Mobilehome and manufactured home earthquake retrofits usually involve installing an Earthquake Resistant Bracing System (or “ERBS”) to help make them more resilient against earthquakes.

Average Cost of a Mobilehome or Manufactured Home Retrofit: Less than $5,000

Chimney & Fireplace Retrofits

Image: livingroom with fire in fireplace

Chimneys and fireplaces also face an elevated risk of being damaged by earthquakes, especially on homes built before January 1, 1995.

Chimney and fireplace earthquake retrofits can help prevent them from collapsing due to seismic damage. These retrofits commonly include removing a portion of the chimney and removing and replacing some of the masonry and veneers around a fireplace.

Average Cost a Chimney/Fireplace Retrofit: Up to a few thousand dollars, depending on the work required.

How Much Does a Seismic Retrofit Cost?

Typically, the cost of a seismic retrofit on a raised foundation house (one of the most common types of retrofits in California) completed by a licensed contractor is around $3,000 to $7,000. Costs can vary based on the type of retrofit needed, and on the complexity of the work required. You may also be able to reduce your retrofit costs by participating in grant programs created to help California homeowners. You may also be able to find other financial assistance options to help you pay for a retrofit.

How to Reduce the Costs of Your Seismic Retrofit

There are at least two excellent programs offering financial assistance to Californians who want to get a seismic retrofit. We recommend you explore the Earthquake Brace + Bolt Program (EBB), and the Earthquake Soft-Story Retrofit Grant Program (ESS).

The Earthquake Brace + Bolt program (EBB) provides financial assistance for seismic retrofits to qualifying homeowners. This program is most commonly available to people with older homes, built on raised foundations before 1980. Financial assistance is offered in the form of a grant, with up to $3,000 available for those who qualify for the basic Brace + Bolt grant. EBB also offers an additional Supplemental Brace + Bolt grant for low-income homeowners that can be used to cover up to 100% of the costs of an eligible retrofit.

Visit our page on Brace + Bolt retrofits to find out more about this program. Or visit the official EBB eligibility requirements page to see if you qualify.

The Earthquake Soft-Story Retrofit Grant program (ESS) provides financial assistance for seismic retrofits. This program was designed for people who own homes with a living space over the garage, which is commonly called a “soft story.” ESS retrofits are used to strengthen the garage walls and structure, which can help prevent the living space over the garage from collapsing into it due to earthquake damage.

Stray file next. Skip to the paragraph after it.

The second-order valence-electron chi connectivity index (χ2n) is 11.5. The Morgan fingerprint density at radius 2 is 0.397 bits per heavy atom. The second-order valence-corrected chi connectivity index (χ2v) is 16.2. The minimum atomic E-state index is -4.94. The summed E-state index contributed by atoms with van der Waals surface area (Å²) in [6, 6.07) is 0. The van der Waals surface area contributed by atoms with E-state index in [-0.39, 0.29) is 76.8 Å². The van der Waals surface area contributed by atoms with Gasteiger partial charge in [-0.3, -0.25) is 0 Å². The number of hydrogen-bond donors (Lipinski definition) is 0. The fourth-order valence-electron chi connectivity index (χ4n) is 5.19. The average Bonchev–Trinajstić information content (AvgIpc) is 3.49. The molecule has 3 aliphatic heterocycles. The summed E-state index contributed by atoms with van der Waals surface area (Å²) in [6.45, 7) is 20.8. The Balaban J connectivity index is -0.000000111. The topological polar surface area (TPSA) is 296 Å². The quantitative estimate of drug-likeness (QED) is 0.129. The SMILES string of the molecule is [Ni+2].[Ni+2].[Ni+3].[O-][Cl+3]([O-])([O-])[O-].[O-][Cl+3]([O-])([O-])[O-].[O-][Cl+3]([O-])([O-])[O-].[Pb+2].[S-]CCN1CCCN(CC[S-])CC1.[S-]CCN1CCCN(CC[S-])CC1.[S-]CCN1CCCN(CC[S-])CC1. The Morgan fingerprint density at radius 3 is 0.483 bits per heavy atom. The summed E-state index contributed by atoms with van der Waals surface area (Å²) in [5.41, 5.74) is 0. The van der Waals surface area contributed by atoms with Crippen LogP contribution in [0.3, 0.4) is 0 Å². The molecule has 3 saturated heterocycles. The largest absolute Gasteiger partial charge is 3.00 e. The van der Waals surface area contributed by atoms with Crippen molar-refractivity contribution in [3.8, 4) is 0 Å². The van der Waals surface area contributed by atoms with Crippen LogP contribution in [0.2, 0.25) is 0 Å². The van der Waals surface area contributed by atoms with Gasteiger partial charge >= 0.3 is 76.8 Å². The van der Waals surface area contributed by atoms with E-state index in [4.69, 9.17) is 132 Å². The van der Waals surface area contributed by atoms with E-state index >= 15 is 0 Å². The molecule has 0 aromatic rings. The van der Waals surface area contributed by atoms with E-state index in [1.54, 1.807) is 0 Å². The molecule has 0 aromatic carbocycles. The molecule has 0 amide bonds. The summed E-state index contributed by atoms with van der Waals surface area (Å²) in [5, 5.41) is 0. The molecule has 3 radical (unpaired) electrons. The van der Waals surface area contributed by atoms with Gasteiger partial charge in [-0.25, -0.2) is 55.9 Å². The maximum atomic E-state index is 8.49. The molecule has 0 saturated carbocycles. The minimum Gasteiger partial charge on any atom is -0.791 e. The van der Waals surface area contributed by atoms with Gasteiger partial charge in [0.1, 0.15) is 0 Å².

Visit our page on Soft Story retrofits to find out more about this program. Or visit our page on ESS eligibility requirements to find out if you qualify for a grant.

Where Can I Find a Licensed Retrofit Contractor?

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We recommend hiring a licensed retrofit contractor to complete your retrofit. Choosing the right contractor can help ensure that your seismic retrofit will help protect your home against earthquakes. Read more about finding a licensed earthquake retrofit contractor here.

What Else Can I Do to Protect My Home from Earthquakes?

You should create an earthquake preparedness plan to help protect your home, yourself, and your loved ones from seismic activity. Start by making sure you and your loved ones know how to Drop Cover and Hold On - an essential earthquake safety drill.

Your plan should include creating an earthquake emergency kit, reading about the 7 most essential earthquake safety tips, and finding out if you live near an active fault by viewing our California earthquake probability map.

Remember that earthquake preparedness can save lives, and that the best time to prepare for an earthquake is before the ground starts to shake!

Visit our Seismic Strong Blog for tips, advice and more information about earthquakes.